Twilio, one of our competitors in the cloud communications space (covered by Jason Kincaid of TechCrunch), released an open-source, web-based PBX application called OpenVBX. The name is a little misleading as only the OpenVBX PHP web application that let’s you administer the PBX is open-sourced while the platform is designed to only run exclusively on Twilio’s services at $.03-$.05 per minute - UNTIL NOW!
By releasing OpenVBX, Twilio helped Teleku more than they currently realize. We have always supported the Twilio Markup Language (TwiML). We just needed a good test application that had extensive coverage of the Twilio API to finish our ability to test Teleku’s support for Twilio’s API and TwiML (in addition to our own easier API and PhoneML).
Teleku’s implementation of the Twilio API and TwiML has been enhanced and now more than 90% of OpenVBX’s features running on Teleku with no changes to the OpenVBX code base except for changing the URL of the API from https://api.twilio.com to http://api.teleku.com. This means that OpenVBX is now - well “open”. Customers are no longer “locked” into Twilio hosting to use OpenVBX. Since Teleku ultimately translates PhoneML and TwilML to VoiceXML, OpenVBX now runs on any carrier’s platform such as Voxeo!
So what are the differences? Teleku does not yet support transcriptions but we are working with PhoneTag and MyCaption to implement this feature soon. We also do not store recorded voice files on Amazon S3 rather we form post or email them to the developer to manage (this is a business decision that may change in the near future). Our phone number provisioning API currently does not support toll free numbers but it does support local numbers (just not by area code yet).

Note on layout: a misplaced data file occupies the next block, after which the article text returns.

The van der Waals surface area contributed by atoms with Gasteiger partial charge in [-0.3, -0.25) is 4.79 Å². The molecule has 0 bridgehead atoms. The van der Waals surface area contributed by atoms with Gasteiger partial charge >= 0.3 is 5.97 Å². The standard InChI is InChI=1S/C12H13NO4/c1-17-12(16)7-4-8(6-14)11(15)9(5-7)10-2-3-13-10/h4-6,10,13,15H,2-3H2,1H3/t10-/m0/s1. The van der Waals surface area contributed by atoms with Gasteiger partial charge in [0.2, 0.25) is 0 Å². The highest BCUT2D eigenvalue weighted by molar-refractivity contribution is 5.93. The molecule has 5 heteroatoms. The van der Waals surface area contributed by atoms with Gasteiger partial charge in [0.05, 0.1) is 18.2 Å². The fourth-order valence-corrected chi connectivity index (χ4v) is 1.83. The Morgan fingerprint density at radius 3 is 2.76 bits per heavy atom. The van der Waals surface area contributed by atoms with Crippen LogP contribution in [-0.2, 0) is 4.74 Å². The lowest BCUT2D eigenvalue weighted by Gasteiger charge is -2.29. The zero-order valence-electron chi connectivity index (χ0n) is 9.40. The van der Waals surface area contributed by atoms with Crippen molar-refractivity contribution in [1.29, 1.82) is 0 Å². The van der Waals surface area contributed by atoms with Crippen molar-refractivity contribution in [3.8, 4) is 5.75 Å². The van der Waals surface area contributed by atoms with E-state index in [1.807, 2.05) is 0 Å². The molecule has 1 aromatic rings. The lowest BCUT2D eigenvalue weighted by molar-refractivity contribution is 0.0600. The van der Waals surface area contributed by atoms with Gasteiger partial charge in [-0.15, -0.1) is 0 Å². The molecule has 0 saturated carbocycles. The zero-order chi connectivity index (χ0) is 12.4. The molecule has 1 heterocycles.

On the upside, Teleku runs on any telecom carrier’s network which means that you could deploy your OpenVBX application to Voxeo, XO Communications, I6NET/Asterisk, Plum, Syntellect, TellMe, Genesys, etc. Teleku supports speech recognition on all menu prompts and has many text-to-speech engine options that sound much better than Twilio’s robot voice. We also have a free SIP-based platform (Ninja), that allows free calls from any SIP client (in and out of the platform) as well as cool hacks like routing your GoogleVoice number through Gizmo (SIP Gateway) to Ninja (OpenVBX) for free calling. Our SIP support also allows you to use SIP Gateways such as VoxBone and VoIPJet (or any SIP Gateway provider internationally) to get a phone number (DID) that links to a SIP address for as little as $.01 per minute to run calls through Teleku/OpenVBX. Also, by linking your Voxeo developer account to your instance of OpenVBX running on Teleku, you get your own DID, SIP, Skype, and iNum numbers that ring right into your instance of OpenVBX. Again it’s as easy as doing a search and replace (3 hits) on https://api.twilio.com with http://api.teleku.com before installing the app or by updating the PHP source and twilio_endpoint database record in the settings table of OpenVBX.
We have registered http://OpenVBX.biz and directed our VoiceXML to Voxeo and we are able to place outbound calls, send outbound SMS messages, provision phone numbers (local), add mobile devices, create call flow scripts, link call flow scripts to numbers, and receive inbound calls and SMS messages that execute the associated call flow scrips which are running in TwiML. Other features such as creating tenants and sales/support workflows work as well.
For the good of the telecom industry, we hope that Twilio will allow Teleku to contribute code to this exciting new open source initiative, OpenVBX! We believe that for an application to be considered truly “open”, the customer should not be “locked” into a vendor’s platform. Teleku solves this problem by allowing developers to run ALL of their Twilio applications on any carrier they desire as well as by using lower-cost SIP alternatives to deliver game changing telecom solutions.
Check out this video demo of OpenVBX running on Teleku!